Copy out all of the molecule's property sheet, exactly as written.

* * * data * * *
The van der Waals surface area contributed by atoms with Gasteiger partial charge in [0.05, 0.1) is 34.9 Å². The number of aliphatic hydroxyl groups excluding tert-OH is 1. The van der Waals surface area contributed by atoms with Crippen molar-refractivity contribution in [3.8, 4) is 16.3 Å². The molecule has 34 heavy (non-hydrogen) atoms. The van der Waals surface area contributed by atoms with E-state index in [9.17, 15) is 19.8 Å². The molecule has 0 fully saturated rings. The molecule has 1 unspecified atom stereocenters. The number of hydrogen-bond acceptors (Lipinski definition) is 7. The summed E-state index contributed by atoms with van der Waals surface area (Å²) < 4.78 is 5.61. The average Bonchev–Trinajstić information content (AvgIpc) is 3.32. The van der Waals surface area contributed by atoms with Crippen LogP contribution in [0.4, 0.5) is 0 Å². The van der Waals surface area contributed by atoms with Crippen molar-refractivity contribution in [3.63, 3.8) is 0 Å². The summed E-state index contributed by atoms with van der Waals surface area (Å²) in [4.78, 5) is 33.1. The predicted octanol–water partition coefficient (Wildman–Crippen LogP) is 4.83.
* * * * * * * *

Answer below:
The van der Waals surface area contributed by atoms with Gasteiger partial charge in [0.05, 0.1) is 34.9 Å². The number of aliphatic hydroxyl groups excluding tert-OH is 1. The van der Waals surface area contributed by atoms with Crippen molar-refractivity contribution in [3.8, 4) is 16.3 Å². The molecule has 34 heavy (non-hydrogen) atoms. The van der Waals surface area contributed by atoms with E-state index in [9.17, 15) is 19.8 Å². The molecule has 0 fully saturated rings. The molecule has 1 unspecified atom stereocenters. The number of hydrogen-bond acceptors (Lipinski definition) is 7. The summed E-state index contributed by atoms with van der Waals surface area (Å²) < 4.78 is 5.61. The average Bonchev–Trinajstić information content (AvgIpc) is 3.32. The van der Waals surface area contributed by atoms with Crippen LogP contribution in [0.4, 0.5) is 0 Å². The van der Waals surface area contributed by atoms with Crippen molar-refractivity contribution in [3.63, 3.8) is 0 Å². The summed E-state index contributed by atoms with van der Waals surface area (Å²) in [4.78, 5) is 33.1. The predicted octanol–water partition coefficient (Wildman–Crippen LogP) is 4.83.